Poppy Delevingne: 'Christmas is the perfect time for using your voice to create change'

December marks ten years of Save the Children’s Christmas Jumper Day, and to celebrate, famous faces from across the worlds of fashion, film and music are joining forces.

Since its launch in 2012, Christmas Jumper Day has raised over £27 million for children around the world, and this year Save the Children is adamant to make it the most sustainable year yet.

Get involved with Save the Children's Christmas Jumper Day 2021 on Friday 10th December

The charity is encouraging a focus on vintage rather than buying new, so in order to take part you just need to upcycle, borrow or buy a second hand festive jumper to wear for the day and donate £2 to Save the Children.

Misan Harriman

To mark the 10-year anniversary, high profile names from Poppy Delevingne to Munroe Bergdorf have joined forces to model a range of cool one-off vintage jumpers (some of which will actually be available to buy in Save the Children charity shops in December).

The stunning photographs taken by iconic photographer Misan Harriman see the influential faces sharing messages of hope for the future from children around the globe, amplifying the urgent changes that children want to see in the world.

Misan Harriman

From ending racism to reducing pollution, the powerful series aims to give children from communities across the globe a voice and a platform to create change.

Ahead of Christmas Jumper Day, Features Editor Jenny Proudfoot sat down with the one of influential faces involved, the wonderful Poppy Delevingne, to find out more about Save The Children's campaign...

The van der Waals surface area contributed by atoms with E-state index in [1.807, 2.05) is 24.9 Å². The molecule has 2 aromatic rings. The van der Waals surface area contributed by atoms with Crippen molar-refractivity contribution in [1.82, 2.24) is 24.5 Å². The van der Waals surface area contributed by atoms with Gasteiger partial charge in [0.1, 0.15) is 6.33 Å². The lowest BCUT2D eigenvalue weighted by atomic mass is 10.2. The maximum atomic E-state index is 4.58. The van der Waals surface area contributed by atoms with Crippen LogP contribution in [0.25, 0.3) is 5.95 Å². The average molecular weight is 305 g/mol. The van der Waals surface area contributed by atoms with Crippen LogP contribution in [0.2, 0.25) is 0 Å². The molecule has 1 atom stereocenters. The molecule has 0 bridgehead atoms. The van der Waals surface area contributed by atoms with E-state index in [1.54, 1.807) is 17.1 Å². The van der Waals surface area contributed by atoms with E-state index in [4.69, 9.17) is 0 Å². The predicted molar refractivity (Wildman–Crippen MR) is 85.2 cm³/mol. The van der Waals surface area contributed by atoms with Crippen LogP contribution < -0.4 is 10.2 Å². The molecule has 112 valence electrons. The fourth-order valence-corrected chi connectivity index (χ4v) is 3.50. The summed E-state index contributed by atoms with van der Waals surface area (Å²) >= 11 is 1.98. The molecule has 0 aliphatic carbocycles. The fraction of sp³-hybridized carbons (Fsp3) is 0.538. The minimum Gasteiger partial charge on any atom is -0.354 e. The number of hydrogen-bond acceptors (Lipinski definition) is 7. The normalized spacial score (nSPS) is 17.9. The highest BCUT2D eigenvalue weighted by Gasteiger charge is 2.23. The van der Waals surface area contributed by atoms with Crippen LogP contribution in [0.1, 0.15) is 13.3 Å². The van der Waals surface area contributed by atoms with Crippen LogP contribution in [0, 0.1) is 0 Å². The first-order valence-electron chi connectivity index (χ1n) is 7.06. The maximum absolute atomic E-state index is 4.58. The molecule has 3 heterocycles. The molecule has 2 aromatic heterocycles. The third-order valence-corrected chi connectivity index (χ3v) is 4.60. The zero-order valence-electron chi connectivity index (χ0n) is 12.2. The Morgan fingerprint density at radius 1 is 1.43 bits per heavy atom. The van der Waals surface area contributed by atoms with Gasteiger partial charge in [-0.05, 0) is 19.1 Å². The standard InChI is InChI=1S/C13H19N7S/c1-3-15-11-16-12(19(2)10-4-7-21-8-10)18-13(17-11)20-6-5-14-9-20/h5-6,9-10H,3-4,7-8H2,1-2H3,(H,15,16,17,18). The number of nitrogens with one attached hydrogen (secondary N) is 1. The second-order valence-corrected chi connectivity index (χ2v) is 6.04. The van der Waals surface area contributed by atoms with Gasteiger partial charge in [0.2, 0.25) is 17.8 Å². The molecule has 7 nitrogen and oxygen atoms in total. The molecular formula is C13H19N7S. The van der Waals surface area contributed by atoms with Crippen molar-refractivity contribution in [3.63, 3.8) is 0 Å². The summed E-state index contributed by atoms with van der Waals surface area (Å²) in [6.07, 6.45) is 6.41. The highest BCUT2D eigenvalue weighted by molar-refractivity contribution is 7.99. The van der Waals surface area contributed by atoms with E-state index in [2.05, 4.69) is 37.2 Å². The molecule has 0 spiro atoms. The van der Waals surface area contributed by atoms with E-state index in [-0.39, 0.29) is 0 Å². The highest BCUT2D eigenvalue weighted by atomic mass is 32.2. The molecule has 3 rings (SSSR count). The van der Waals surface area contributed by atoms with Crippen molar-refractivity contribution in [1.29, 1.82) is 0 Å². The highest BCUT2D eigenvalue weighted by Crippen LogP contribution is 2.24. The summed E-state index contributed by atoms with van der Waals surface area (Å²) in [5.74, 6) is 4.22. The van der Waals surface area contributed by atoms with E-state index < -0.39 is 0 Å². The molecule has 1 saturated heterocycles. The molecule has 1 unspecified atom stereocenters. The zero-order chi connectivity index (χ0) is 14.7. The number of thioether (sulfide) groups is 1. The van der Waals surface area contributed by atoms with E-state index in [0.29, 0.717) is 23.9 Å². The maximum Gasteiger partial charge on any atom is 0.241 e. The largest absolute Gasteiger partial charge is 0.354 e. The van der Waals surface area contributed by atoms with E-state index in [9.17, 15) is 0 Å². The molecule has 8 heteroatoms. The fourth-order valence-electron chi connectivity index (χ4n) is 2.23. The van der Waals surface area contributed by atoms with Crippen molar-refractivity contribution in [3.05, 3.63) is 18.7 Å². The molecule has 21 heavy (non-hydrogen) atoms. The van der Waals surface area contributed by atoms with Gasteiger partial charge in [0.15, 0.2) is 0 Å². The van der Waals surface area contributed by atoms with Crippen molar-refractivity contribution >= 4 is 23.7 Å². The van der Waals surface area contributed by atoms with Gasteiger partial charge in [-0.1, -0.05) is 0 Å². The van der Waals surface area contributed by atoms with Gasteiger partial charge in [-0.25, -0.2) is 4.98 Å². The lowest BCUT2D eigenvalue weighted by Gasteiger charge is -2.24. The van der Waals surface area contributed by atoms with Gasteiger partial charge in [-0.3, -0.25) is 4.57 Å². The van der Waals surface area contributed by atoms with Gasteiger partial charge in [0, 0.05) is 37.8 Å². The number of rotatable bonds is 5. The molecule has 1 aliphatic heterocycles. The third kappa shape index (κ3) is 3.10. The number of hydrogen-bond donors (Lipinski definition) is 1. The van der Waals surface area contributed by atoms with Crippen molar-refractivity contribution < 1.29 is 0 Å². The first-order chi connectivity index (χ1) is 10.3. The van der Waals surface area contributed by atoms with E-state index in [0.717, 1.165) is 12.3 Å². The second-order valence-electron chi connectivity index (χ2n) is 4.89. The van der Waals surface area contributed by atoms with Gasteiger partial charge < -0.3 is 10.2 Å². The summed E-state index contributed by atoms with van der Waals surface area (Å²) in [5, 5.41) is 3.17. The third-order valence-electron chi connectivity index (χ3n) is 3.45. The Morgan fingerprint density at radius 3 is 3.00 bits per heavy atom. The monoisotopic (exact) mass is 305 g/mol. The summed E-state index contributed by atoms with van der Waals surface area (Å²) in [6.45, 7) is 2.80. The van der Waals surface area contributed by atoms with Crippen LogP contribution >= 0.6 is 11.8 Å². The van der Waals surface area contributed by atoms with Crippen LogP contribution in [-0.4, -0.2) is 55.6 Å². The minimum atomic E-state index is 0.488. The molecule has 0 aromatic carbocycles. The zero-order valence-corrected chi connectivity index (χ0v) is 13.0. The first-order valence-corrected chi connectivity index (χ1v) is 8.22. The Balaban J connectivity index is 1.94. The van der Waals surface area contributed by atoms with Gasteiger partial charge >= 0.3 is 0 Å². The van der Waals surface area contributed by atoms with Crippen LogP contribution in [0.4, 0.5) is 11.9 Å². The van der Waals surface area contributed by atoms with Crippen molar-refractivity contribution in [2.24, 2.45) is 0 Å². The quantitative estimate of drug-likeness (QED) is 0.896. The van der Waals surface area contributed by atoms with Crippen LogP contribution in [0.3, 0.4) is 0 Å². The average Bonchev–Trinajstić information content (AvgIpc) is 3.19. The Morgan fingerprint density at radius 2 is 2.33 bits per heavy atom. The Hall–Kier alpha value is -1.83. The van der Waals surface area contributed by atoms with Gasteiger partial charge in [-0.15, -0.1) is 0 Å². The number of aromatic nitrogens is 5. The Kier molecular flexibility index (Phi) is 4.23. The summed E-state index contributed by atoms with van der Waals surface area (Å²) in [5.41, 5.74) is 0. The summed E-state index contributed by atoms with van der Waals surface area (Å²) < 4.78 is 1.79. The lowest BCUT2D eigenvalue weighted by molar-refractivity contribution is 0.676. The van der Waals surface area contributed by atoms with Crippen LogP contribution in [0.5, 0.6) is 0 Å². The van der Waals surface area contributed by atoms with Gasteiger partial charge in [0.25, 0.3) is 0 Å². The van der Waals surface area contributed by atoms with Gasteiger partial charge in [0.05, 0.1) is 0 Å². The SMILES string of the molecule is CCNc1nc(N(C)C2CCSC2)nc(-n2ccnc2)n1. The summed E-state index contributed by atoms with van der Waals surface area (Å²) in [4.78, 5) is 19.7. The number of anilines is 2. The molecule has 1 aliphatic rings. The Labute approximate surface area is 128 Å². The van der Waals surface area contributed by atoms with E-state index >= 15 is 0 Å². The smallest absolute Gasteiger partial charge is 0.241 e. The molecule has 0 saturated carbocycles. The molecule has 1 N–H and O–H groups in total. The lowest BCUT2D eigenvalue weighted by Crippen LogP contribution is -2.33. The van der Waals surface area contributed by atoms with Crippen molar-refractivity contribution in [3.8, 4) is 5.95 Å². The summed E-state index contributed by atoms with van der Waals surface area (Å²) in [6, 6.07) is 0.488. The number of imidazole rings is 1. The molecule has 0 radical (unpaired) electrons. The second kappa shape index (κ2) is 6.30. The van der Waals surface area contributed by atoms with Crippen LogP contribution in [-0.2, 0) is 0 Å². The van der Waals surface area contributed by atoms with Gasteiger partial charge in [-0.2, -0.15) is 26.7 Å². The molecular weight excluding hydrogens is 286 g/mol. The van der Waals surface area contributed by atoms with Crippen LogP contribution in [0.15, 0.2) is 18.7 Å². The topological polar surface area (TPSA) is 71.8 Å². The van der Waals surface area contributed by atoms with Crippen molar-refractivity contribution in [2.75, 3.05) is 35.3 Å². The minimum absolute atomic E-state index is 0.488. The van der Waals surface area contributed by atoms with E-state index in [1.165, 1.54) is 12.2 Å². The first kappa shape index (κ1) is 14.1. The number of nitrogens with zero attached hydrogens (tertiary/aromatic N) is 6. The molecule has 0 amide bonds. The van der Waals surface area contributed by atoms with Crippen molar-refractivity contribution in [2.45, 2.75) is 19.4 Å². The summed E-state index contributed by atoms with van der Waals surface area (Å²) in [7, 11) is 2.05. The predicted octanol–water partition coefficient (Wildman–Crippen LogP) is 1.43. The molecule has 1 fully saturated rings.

Misan Harriman

What attracted you to the Save the Children campaign?

I’ve been an ambassador for Save the Children since 2015 and I’ve seen first-hand how the charity is supporting children in the UK and around the world. I jumped at the chance to get involved in this project for their 10th anniversary of Christmas Jumper Day and to help amplify the hopes and dreams of these children. Working with Misan Harriman was incredible – I’ve known him forever, and he’s become such an icon in the photography and activism world. I loved having my portrait taken by him.

What message do you hope to spread through your involvement?

I hope people recognise the importance of listening to children’s voices and their dreams for the future. The idea behind this project is to give children from communities across the globe a platform to share the changes they want to see in the world – from ensuring children are no longer victims of war, to reducing pollution and ending racism – the kids' contributions were so powerful and it’s important that as adults we listen to them and do what we can to make their hopes for the future a reality.

A photo posted by on

What statement are you holding in the campaign, and why is it important to you?